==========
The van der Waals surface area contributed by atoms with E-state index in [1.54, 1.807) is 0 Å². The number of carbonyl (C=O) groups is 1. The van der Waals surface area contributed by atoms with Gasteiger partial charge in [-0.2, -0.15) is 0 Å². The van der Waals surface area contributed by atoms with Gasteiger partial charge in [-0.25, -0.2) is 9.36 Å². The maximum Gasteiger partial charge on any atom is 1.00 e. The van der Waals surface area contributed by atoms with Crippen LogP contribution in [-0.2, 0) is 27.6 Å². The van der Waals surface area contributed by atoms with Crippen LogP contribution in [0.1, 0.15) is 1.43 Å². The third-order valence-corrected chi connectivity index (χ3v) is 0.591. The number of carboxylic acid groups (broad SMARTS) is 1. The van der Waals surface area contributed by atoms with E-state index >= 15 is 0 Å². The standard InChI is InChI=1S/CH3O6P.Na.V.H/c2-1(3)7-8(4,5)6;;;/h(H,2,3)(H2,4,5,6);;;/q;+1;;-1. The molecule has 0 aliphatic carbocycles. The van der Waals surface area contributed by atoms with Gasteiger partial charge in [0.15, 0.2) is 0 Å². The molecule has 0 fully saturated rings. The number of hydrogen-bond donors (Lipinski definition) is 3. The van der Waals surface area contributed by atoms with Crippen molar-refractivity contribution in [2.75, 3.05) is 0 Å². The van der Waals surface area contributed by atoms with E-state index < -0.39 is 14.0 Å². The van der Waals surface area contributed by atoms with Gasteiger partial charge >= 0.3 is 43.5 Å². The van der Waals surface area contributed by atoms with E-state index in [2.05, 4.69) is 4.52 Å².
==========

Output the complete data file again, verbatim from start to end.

The van der Waals surface area contributed by atoms with E-state index in [1.54, 1.807) is 0 Å². The number of carbonyl (C=O) groups is 1. The van der Waals surface area contributed by atoms with Gasteiger partial charge in [-0.2, -0.15) is 0 Å². The van der Waals surface area contributed by atoms with Gasteiger partial charge in [-0.25, -0.2) is 9.36 Å². The maximum Gasteiger partial charge on any atom is 1.00 e. The van der Waals surface area contributed by atoms with Crippen LogP contribution in [-0.2, 0) is 27.6 Å². The van der Waals surface area contributed by atoms with Crippen LogP contribution in [0.1, 0.15) is 1.43 Å². The third-order valence-corrected chi connectivity index (χ3v) is 0.591. The number of carboxylic acid groups (broad SMARTS) is 1. The van der Waals surface area contributed by atoms with E-state index >= 15 is 0 Å². The standard InChI is InChI=1S/CH3O6P.Na.V.H/c2-1(3)7-8(4,5)6;;;/h(H,2,3)(H2,4,5,6);;;/q;+1;;-1. The molecule has 0 aliphatic carbocycles. The van der Waals surface area contributed by atoms with Gasteiger partial charge in [0.15, 0.2) is 0 Å². The molecule has 0 fully saturated rings. The number of hydrogen-bond donors (Lipinski definition) is 3. The van der Waals surface area contributed by atoms with Crippen molar-refractivity contribution in [2.75, 3.05) is 0 Å². The van der Waals surface area contributed by atoms with E-state index < -0.39 is 14.0 Å². The van der Waals surface area contributed by atoms with Gasteiger partial charge >= 0.3 is 43.5 Å². The van der Waals surface area contributed by atoms with E-state index in [2.05, 4.69) is 4.52 Å².